Viimsi water shortages stand in way of housing development plans

Viimsi
Viimsi Source: Siim Lõvi /ERR

In Viimsi, scarce water resources are proving to be an obstacle to plans for the construction of new residential developments. The municipality is also considering repealing some long-standing development plans to alleviate the problem.

Last June, as Estonia experienced drought conditions, a new record for water consumption levels was set in Viimsi as residents grew concerned about the wilting lawns and bushes in their gardens.

A total of 5,266 cubic meters of drinking water was used in a single day, an amount which is only slightly above the total capacity of the local water network.

Viimsi's residents get a small proportion of their water the Tallinn water network, however most of the supply comes from local groundwater. According to Raul Vanem, head of AS Viimsi Vesi though, there is a limit to how much of this can be used.

"At some point, if this intensity (of water use) increases further, there is a risk that seawater will start to encroach into the groundwater," Vanem explained. "This means that it will become more expensive to treat the water and at some point it may become completely unusable."

Appealing for people to show restraint, should help to slightly reduce seasonal water use for irrigation purposes. However, the pressure on Viimsi's water supply is actually increasing year on year. According to a recent report, detailed plans for Viimsi's development include the construction of 1,836 new private houses and apartments, a move which would mean more than 5,000 new residents added to the current population of 22,000.

"In the last three years, there has also been a huge leap forward toward the realization of these detailed plans," said Vanem, which means that the population of the municipality could grow to the levels projected for 2030, much sooner.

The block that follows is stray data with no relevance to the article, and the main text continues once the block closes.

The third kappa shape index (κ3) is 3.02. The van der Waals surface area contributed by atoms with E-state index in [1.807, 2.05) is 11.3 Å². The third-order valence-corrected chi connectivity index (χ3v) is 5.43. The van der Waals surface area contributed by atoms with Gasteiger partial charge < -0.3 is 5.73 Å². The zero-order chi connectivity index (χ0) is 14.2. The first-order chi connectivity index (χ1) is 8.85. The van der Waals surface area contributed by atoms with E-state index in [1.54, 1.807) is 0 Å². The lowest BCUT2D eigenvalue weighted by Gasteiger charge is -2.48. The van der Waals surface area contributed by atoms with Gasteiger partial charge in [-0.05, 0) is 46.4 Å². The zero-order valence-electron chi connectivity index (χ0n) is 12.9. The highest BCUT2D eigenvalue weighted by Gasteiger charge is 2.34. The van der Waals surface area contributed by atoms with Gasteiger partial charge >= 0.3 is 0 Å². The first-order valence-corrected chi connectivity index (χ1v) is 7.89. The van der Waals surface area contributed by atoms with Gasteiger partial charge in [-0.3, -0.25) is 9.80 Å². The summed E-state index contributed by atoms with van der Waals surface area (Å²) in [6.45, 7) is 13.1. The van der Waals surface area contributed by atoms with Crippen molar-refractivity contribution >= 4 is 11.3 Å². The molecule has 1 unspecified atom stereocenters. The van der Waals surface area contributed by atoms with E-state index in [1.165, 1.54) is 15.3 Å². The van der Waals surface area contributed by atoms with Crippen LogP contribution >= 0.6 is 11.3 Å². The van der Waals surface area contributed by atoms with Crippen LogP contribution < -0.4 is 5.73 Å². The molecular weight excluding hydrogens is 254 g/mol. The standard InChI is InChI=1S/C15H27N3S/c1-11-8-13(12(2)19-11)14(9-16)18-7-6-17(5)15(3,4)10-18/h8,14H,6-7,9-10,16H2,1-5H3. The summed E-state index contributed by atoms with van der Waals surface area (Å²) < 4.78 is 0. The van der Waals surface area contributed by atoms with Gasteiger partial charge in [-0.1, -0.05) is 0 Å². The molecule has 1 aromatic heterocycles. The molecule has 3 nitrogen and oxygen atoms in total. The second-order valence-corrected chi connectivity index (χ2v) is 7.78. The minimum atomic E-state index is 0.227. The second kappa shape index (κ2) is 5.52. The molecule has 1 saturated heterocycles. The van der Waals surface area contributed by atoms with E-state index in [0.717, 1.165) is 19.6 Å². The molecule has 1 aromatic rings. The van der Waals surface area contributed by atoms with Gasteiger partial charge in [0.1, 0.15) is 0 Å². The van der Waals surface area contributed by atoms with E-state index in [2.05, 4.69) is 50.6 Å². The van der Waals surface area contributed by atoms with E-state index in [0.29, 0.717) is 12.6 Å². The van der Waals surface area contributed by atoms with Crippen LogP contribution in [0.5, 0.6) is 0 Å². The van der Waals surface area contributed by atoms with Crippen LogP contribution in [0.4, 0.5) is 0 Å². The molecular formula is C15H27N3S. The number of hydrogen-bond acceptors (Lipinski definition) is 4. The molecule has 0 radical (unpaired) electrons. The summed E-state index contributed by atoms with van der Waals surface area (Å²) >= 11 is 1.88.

Infrastructure costs increase

As a result, the water company decided last summer that it would no longer issue technical permits  for new housing developments. In other words, if someone buys a plot of land in Viimsi, for which plans to build residential buildings have not already been drawn up, they must be aware that they will not be able to use groundwater to supply property on that plot for the foreseeable near future.

However, Viimsi Mayor Illar Lemetti does not expect all available building rights to be bought up in the coming years. "We are constantly making efforts to get (additional) water resources. It is probably not going to be the case that we run out of water resources tomorrow," Lemetti said.

Raul Vanem added, that a second connection to the Tallinn water network could be up and running in April next year. If this does happen, water supplies in Viimsi will be sufficient to cover the needs of the planned housing developments. However, the next question to arise will be whether to plan a third connection.

"This is where we now need to work with the municipality to come up with the answers. The additional capacity will require a significantly larger investment than the ones we have built up to now. We also don't know exactly how large the population of the municipality will grow," said Vanem, who added that the municipality's development master plan should provide answer's to this question. During the discussions on the master plan, it has been suggested that Viimsi's population could rise as high as 30,000.

Mayor: development not just about increasing population

However, when it comes to existing water resources, there is also some room for maneuver. According to Illar Lemetti, the detailed plans are being reviewed, to see which ones have already been carried out, and which are most likely to come to fruition.

"There are around twenty (development) plans that have not been implemented, in some cases for years or even decades. We will also start discussing these with the owners to decide whether or not they actually are going to be implemented," said Lemetti. "Maybe at some point we will also get to the stage where we talk about a possible repeal."

However, all of this will take time, Lemetti said, and will be invariably linked to the master plan discussions. Lemetti doesn't believe that the municipality's development will be constrained by a lack of water resources, reiterating that people are now coming to Viimsi on the back of the plans already in place.

"However, I think that when it comes to development, we should not be talking about whether there will be more people, but rather about issues of substance. To ensure a very good living environment for all current residents. That is, when we are discussing the word 'development', I think, (we need) to take a more substantive approach," Lemetti said.

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Editor: Michael Cole

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